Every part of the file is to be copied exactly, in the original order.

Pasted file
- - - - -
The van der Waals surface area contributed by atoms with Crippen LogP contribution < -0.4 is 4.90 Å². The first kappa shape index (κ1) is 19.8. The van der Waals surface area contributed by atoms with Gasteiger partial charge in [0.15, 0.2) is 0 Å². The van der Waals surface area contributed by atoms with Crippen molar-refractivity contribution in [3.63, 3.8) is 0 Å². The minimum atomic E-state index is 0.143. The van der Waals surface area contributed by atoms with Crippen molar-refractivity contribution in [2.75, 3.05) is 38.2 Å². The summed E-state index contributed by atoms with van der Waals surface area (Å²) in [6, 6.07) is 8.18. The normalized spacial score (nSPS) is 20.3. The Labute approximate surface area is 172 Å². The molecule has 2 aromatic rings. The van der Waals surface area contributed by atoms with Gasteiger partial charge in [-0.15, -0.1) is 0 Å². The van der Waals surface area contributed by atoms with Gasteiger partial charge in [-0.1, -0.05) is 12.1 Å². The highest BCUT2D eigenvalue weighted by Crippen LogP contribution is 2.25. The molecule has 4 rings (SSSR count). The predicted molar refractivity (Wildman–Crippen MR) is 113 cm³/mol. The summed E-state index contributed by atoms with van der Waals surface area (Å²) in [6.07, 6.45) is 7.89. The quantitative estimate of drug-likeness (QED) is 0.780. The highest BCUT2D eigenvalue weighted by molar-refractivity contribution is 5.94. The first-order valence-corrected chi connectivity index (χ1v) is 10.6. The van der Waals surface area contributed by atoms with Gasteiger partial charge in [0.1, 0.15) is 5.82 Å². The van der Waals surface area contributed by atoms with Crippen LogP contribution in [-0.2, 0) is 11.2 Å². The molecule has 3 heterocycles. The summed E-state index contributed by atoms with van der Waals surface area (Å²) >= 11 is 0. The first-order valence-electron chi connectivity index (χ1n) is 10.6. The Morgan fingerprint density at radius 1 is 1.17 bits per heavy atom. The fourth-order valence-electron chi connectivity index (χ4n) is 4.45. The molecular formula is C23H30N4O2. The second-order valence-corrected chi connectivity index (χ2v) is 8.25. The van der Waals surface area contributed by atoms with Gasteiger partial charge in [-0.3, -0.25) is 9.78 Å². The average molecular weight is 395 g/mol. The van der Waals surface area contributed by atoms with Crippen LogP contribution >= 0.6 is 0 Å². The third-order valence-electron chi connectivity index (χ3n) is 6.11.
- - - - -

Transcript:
The van der Waals surface area contributed by atoms with Crippen LogP contribution < -0.4 is 4.90 Å². The first kappa shape index (κ1) is 19.8. The van der Waals surface area contributed by atoms with Gasteiger partial charge in [0.15, 0.2) is 0 Å². The van der Waals surface area contributed by atoms with Crippen molar-refractivity contribution in [3.63, 3.8) is 0 Å². The minimum atomic E-state index is 0.143. The van der Waals surface area contributed by atoms with Crippen molar-refractivity contribution in [2.75, 3.05) is 38.2 Å². The summed E-state index contributed by atoms with van der Waals surface area (Å²) in [6, 6.07) is 8.18. The normalized spacial score (nSPS) is 20.3. The Labute approximate surface area is 172 Å². The molecule has 2 aromatic rings. The van der Waals surface area contributed by atoms with Gasteiger partial charge in [-0.15, -0.1) is 0 Å². The van der Waals surface area contributed by atoms with Gasteiger partial charge in [-0.1, -0.05) is 12.1 Å². The highest BCUT2D eigenvalue weighted by Crippen LogP contribution is 2.25. The molecule has 4 rings (SSSR count). The predicted molar refractivity (Wildman–Crippen MR) is 113 cm³/mol. The summed E-state index contributed by atoms with van der Waals surface area (Å²) in [6.07, 6.45) is 7.89. The quantitative estimate of drug-likeness (QED) is 0.780. The highest BCUT2D eigenvalue weighted by molar-refractivity contribution is 5.94. The first-order valence-corrected chi connectivity index (χ1v) is 10.6. The van der Waals surface area contributed by atoms with Gasteiger partial charge in [0.1, 0.15) is 5.82 Å². The van der Waals surface area contributed by atoms with Crippen LogP contribution in [-0.2, 0) is 11.2 Å². The molecule has 3 heterocycles. The summed E-state index contributed by atoms with van der Waals surface area (Å²) >= 11 is 0. The first-order valence-electron chi connectivity index (χ1n) is 10.6. The Morgan fingerprint density at radius 1 is 1.17 bits per heavy atom. The fourth-order valence-electron chi connectivity index (χ4n) is 4.45. The molecular formula is C23H30N4O2. The second-order valence-corrected chi connectivity index (χ2v) is 8.25. The van der Waals surface area contributed by atoms with Gasteiger partial charge in [-0.3, -0.25) is 9.78 Å². The average molecular weight is 395 g/mol. The van der Waals surface area contributed by atoms with Crippen LogP contribution >= 0.6 is 0 Å². The third-order valence-electron chi connectivity index (χ3n) is 6.11.